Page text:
At various times, different agencies have been under the direction of the Provincial Secretary such as treasury and audit branches, Bureau of Mines, gold commissioners, Returned Soldiers’ Commission, Provincial Library and Archives, Provincial Board of Health, Vital Statistics, Provincial Home, and others. In most instances these agencies were later transferred to the control of new ministries established to administer the specific function or functions.
At various times and for varying periods, the Provincial Secretary was responsible for industrial schools, mothers’ pensions, administration of the Infants’ Act, protection of historic sites, and arbitration of labour disputes. In 1947, the Dept. of the Provincial Secretary administered the Civil Service Commission, Government Printing Bureau, Superannuation Commission, mental hospitals, institution farms, homes for the aged, inspector of hospitals, and the Elections Act.
In 1976, with the addition of travel and tourism functions from the Dept. of Recreation and Travel Industry, the Dept. of the Provincial Secretary was renamed the Ministry of the Provincial Secretary and Travel Industry (OIC 3199/76).
Scope and content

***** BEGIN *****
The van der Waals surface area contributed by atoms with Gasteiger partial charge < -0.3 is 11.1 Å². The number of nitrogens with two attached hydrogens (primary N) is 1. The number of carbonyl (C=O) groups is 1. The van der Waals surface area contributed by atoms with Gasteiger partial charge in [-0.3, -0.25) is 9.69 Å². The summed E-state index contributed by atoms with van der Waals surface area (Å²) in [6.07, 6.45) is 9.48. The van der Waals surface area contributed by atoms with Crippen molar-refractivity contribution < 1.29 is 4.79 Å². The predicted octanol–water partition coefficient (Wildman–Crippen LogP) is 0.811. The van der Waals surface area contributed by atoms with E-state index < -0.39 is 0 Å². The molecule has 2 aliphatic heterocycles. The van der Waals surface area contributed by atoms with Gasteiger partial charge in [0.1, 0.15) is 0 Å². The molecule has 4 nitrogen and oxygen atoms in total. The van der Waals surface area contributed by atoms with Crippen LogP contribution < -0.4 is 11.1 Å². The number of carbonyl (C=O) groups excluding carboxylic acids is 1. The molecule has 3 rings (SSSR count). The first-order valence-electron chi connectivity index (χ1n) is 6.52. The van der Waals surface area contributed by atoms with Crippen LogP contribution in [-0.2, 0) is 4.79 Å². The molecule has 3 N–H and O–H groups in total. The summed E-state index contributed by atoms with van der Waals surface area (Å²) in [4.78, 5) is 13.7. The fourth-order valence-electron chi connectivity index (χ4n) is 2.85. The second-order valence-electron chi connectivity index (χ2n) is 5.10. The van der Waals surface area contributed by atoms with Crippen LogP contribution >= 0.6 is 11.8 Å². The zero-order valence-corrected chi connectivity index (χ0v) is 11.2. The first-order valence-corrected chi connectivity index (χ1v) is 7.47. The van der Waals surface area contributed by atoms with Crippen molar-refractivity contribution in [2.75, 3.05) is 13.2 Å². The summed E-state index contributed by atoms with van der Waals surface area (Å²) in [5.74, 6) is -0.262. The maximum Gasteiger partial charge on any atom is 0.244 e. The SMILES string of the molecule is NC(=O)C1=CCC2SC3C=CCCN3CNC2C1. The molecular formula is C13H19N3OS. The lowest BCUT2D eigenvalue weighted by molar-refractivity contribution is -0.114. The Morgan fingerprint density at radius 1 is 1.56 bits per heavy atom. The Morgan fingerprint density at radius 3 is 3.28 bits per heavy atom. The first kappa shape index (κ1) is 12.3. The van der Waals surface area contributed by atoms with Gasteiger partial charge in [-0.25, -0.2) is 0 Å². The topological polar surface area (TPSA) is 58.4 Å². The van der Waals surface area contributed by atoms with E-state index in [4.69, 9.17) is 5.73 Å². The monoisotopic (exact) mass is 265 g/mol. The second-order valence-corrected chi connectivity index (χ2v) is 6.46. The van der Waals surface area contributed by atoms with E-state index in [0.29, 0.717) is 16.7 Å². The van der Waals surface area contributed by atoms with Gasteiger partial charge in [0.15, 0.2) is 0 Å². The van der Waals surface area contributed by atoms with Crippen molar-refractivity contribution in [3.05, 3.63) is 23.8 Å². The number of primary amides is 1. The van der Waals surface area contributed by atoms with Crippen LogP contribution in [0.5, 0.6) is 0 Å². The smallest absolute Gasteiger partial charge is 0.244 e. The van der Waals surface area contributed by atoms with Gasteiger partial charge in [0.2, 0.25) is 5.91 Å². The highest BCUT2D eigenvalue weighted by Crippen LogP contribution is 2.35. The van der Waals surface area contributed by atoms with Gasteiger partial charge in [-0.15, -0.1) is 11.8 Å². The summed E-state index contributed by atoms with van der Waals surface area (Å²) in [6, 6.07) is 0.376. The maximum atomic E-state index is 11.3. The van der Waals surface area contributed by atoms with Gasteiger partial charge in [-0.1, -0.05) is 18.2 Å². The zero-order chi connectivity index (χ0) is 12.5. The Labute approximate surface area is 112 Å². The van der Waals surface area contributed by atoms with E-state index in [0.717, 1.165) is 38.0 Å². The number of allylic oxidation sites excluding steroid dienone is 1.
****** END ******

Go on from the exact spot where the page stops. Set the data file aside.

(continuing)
This series contains letters inward to the Department of the Provincial Secretary, 1892-1917. During the period covered by GR-1330 (1892-1917) the Provincial Secretary was variously responsible for the departments of Mines, Education and Immigration. Within these departments he was responsible for the Legislative Library and Archives, the Queen's Printer, the Bureau of Statistics, the Civil Service Commission, and various agencies concerned with health and social welfare. The multiplicity of his duties accounts for the range and diversity of the records in GR-1330. Among the records are correspondence to, and from, the Lieutenant-Governor and the Executive Council, correspondence from Dominion officials concerning colonization and settlement, applications from organizations wishing to register under the Benevolent Societies Act, memoranda of association from businesses seeking to be incorporated under the provincial Companies Act, petitions from community groups requesting schools and improved municipal services, plus letters from private persons applying for appointments in the civil service. Also included are records arising from the administration of the provincial elections, hospitals, and asylums. Contemporary indexes to documents in GR-1330 are to be found in GR-0524: Provincial Secretary. Index to Correspondence Inward, 1872-1924. Documents are indexed by subject and/or by name of correspondent. Having located a document in one of the GR-0524 index volumes, researchers should note the file number which appears in the index. (It will be seen that documents received by the Provincial Secretary were numbered sequentially by year: thus file #1237/92 indicates a document received in 1892.) Index file numbers correspond to those which are noted on the reel/file list that follows. e.g. file 1237/92 will be found on Reel B4520; file 525/93 will be found on Reel B4521, etc.